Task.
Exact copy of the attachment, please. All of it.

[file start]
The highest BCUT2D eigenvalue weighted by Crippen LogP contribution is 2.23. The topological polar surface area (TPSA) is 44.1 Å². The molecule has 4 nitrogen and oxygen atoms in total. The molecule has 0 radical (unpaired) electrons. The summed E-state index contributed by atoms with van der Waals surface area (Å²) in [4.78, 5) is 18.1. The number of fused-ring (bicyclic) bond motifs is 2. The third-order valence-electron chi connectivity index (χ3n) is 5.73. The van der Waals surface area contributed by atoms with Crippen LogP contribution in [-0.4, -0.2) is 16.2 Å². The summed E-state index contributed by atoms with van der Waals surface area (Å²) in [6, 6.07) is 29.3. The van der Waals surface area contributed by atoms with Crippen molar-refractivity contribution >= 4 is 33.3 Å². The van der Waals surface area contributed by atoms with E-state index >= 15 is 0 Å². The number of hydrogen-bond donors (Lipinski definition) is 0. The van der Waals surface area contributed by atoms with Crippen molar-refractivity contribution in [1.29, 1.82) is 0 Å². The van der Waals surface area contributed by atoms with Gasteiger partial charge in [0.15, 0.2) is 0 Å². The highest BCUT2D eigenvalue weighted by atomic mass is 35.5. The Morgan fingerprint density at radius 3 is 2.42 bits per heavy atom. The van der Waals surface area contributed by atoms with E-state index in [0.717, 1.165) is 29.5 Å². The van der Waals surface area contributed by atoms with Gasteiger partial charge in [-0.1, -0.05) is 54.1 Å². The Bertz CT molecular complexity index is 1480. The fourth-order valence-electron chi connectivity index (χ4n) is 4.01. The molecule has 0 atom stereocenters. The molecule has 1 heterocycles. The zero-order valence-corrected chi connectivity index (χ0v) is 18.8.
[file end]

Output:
The highest BCUT2D eigenvalue weighted by Crippen LogP contribution is 2.23. The topological polar surface area (TPSA) is 44.1 Å². The molecule has 4 nitrogen and oxygen atoms in total. The molecule has 0 radical (unpaired) electrons. The summed E-state index contributed by atoms with van der Waals surface area (Å²) in [4.78, 5) is 18.1. The number of fused-ring (bicyclic) bond motifs is 2. The third-order valence-electron chi connectivity index (χ3n) is 5.73. The van der Waals surface area contributed by atoms with Crippen LogP contribution in [-0.4, -0.2) is 16.2 Å². The summed E-state index contributed by atoms with van der Waals surface area (Å²) in [6, 6.07) is 29.3. The van der Waals surface area contributed by atoms with Crippen molar-refractivity contribution >= 4 is 33.3 Å². The van der Waals surface area contributed by atoms with E-state index >= 15 is 0 Å². The number of hydrogen-bond donors (Lipinski definition) is 0. The van der Waals surface area contributed by atoms with Crippen molar-refractivity contribution in [1.29, 1.82) is 0 Å². The van der Waals surface area contributed by atoms with Gasteiger partial charge in [0.15, 0.2) is 0 Å². The highest BCUT2D eigenvalue weighted by atomic mass is 35.5. The Morgan fingerprint density at radius 3 is 2.42 bits per heavy atom. The van der Waals surface area contributed by atoms with E-state index in [0.717, 1.165) is 29.5 Å². The van der Waals surface area contributed by atoms with Gasteiger partial charge in [-0.1, -0.05) is 54.1 Å². The Bertz CT molecular complexity index is 1480. The fourth-order valence-electron chi connectivity index (χ4n) is 4.01. The molecule has 0 atom stereocenters. The molecule has 1 heterocycles. The zero-order valence-corrected chi connectivity index (χ0v) is 18.8.